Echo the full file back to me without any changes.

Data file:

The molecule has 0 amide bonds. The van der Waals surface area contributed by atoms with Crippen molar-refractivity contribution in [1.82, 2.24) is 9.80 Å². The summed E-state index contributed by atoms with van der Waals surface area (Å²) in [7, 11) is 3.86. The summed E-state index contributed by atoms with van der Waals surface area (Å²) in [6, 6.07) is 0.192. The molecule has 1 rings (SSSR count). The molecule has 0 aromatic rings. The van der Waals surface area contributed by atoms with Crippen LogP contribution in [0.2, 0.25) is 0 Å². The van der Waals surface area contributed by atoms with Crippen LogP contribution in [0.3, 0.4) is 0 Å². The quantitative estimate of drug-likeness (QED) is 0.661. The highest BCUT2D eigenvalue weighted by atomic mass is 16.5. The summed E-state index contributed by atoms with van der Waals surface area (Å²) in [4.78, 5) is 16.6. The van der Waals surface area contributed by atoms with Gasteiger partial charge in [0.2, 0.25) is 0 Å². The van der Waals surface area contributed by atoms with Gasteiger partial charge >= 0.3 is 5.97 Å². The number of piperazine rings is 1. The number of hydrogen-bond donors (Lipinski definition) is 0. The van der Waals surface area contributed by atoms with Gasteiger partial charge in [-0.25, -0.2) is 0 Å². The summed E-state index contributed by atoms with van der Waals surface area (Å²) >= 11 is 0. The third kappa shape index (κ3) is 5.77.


The molecule has 0 amide bonds. The van der Waals surface area contributed by atoms with Crippen molar-refractivity contribution in [1.82, 2.24) is 9.80 Å². The summed E-state index contributed by atoms with van der Waals surface area (Å²) in [7, 11) is 3.86. The summed E-state index contributed by atoms with van der Waals surface area (Å²) in [6, 6.07) is 0.192. The molecule has 1 rings (SSSR count). The molecule has 0 aromatic rings. The van der Waals surface area contributed by atoms with Crippen LogP contribution in [0.2, 0.25) is 0 Å². The van der Waals surface area contributed by atoms with Crippen LogP contribution in [0.3, 0.4) is 0 Å². The quantitative estimate of drug-likeness (QED) is 0.661. The highest BCUT2D eigenvalue weighted by atomic mass is 16.5. The summed E-state index contributed by atoms with van der Waals surface area (Å²) in [4.78, 5) is 16.6. The van der Waals surface area contributed by atoms with Gasteiger partial charge in [0.2, 0.25) is 0 Å². The van der Waals surface area contributed by atoms with Gasteiger partial charge >= 0.3 is 5.97 Å². The number of piperazine rings is 1. The number of hydrogen-bond donors (Lipinski definition) is 0. The van der Waals surface area contributed by atoms with Gasteiger partial charge in [-0.25, -0.2) is 0 Å². The summed E-state index contributed by atoms with van der Waals surface area (Å²) >= 11 is 0. The third kappa shape index (κ3) is 5.77.